How do you turn a frog into a prince or a princess?
That’s a good question because the ultimate test of growth—the ultimate test of effective discipleship—is beauty. Not knowledge, but beauty.
A fundamental concept
Truth is always intended to produce beauty. In both the Old and New Testaments, God’s strategy for his people has been to make them his beautiful bride. His purpose is to bring men and women together in a matrix of relationships in which he incarnates his very nature. As we cooperate effectively with this gifted, transforming community, we become effective members of the second incarnation, making visible the glory of the invisible God in the same way Jesus Christ did.
Ezekiel 16 is a remarkable portrait of God’s effort to make Israel beautiful. She is described as a newborn infant cast out on a rubbish heap, squirming in her blood, moments away from death itself. But God rescues this infant and pours out his nourishing care upon her.
Under his protection she matures to the time for love. A romance blossoms: He takes her as his bride and lavishes his riches upon her. His fervent love has transformed her into a beautiful queen known throughout the world—completing the incredible advancement from rubbish heap to royalty.
But then she is ruined—because she forgot that her beauty was God’s splendor placed upon her.
I did considerable research for writing my first book on the concept of beauty, but not until I studied Ezekiel 16 did I determine what I believe is beauty’s true definition. It is simple: Beauty is the possession and the expression of the nature of God. Anything truly beautiful somehow possesses and expresses some facet of God’s nature.
In the New Testament the pattern is the same. Jesus Christ loves his bride, the church, so he can remove her every spot and wrinkle and blemish to make her beautiful. She then becomes his way of displaying himself to the world.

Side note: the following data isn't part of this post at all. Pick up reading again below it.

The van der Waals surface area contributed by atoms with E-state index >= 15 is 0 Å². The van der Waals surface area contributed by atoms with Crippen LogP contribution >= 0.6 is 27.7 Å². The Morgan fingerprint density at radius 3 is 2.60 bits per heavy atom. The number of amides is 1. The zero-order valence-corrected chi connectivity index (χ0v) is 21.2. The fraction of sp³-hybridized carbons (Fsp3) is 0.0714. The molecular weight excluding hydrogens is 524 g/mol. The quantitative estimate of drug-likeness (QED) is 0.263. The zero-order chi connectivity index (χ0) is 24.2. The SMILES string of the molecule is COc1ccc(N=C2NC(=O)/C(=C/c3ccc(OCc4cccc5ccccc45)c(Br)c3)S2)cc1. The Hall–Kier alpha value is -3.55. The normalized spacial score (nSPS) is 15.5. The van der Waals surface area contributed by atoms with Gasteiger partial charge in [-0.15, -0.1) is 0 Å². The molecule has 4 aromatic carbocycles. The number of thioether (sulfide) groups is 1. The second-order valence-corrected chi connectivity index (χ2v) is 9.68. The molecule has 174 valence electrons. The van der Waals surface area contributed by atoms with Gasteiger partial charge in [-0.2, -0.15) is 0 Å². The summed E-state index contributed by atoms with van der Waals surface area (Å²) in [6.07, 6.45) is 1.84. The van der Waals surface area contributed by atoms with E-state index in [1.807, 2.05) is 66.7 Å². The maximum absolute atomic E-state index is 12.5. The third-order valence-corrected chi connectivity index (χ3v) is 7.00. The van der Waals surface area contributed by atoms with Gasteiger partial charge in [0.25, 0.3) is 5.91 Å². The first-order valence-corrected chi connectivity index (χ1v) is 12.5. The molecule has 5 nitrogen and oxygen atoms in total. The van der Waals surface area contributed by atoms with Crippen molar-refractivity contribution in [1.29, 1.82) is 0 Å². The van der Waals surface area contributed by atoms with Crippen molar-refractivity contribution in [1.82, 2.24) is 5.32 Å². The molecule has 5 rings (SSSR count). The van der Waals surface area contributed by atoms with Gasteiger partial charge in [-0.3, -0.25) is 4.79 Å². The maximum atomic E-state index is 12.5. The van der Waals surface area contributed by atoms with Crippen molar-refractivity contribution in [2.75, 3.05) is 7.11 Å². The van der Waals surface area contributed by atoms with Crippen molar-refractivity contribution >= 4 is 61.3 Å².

Her beauty is not like a mannequin in a bridal shop. Her beauty is not static, but dynamic. The beauty of this bride is people in relationship—how they relate to each other in love.
The church in Ephesus, commended by Paul for its love—is taken to the woodshed in the book of Revelation because that love was lost. Even though the Ephesian church was theologically sound, our Lord threatened to remove his glory from them because they had lost their beauty.
Is Christ confined?
The first step in understanding how to turn a frog into a prince or a princess is to define a prince or a princess. What kind of disciple do we want to deploy into the world?
Obviously our prince or princess should have the fruit of the Spirit—the marks of love, joy, peace, patience, kindness, goodness, faithfulness, gentleness, and self-control. These are the evidence of the indwelling character of God, who wants to make himself visible and use his people to reach the lost.
Picture now a growing Christian in your church who is indwelt by Jesus Christ himself. Does Christ working in the life of this individual have an opportunity to mix it up with the sinners of this world? Or is his heart broken week after week because he is confined and can never get out where the real people are, to love them and communicate with them and care for them?
The qualities in the life of a person indwelt by Jesus Christ are not to be kept in a trophy case. They are qualities the world needs desperately to see if we’re to be effective in evangelism and discipleship. Yet the average Christian has no non-Christian friends after he has known the Lord for two years.
Because of this we engage in all kinds of contrived evangelism programs. For some, it’s evangelistic mugging missions on Tuesday nights. After coming out of their spiritual phone booth with a big S on their chest, they charge into a neighborhood—never their own—to “win” it for Christ. But this is not the central New Testament pattern for evangelism.
Evangelism is a way of living beautifully and allowing this beauty to be seen and felt. The ultimate apologetic for Christianity is Christians existing together in loving relationships, and opening up these family webs of relationships to the non-Christian so he can hear the music of the gospel before we share the words with him.
At best, only five percent of a congregation will become involved in an evangelism program with a cold-turkey approach. But the entire congregation can get involved in loving people, if that is important to them and if they receive help in how to do it.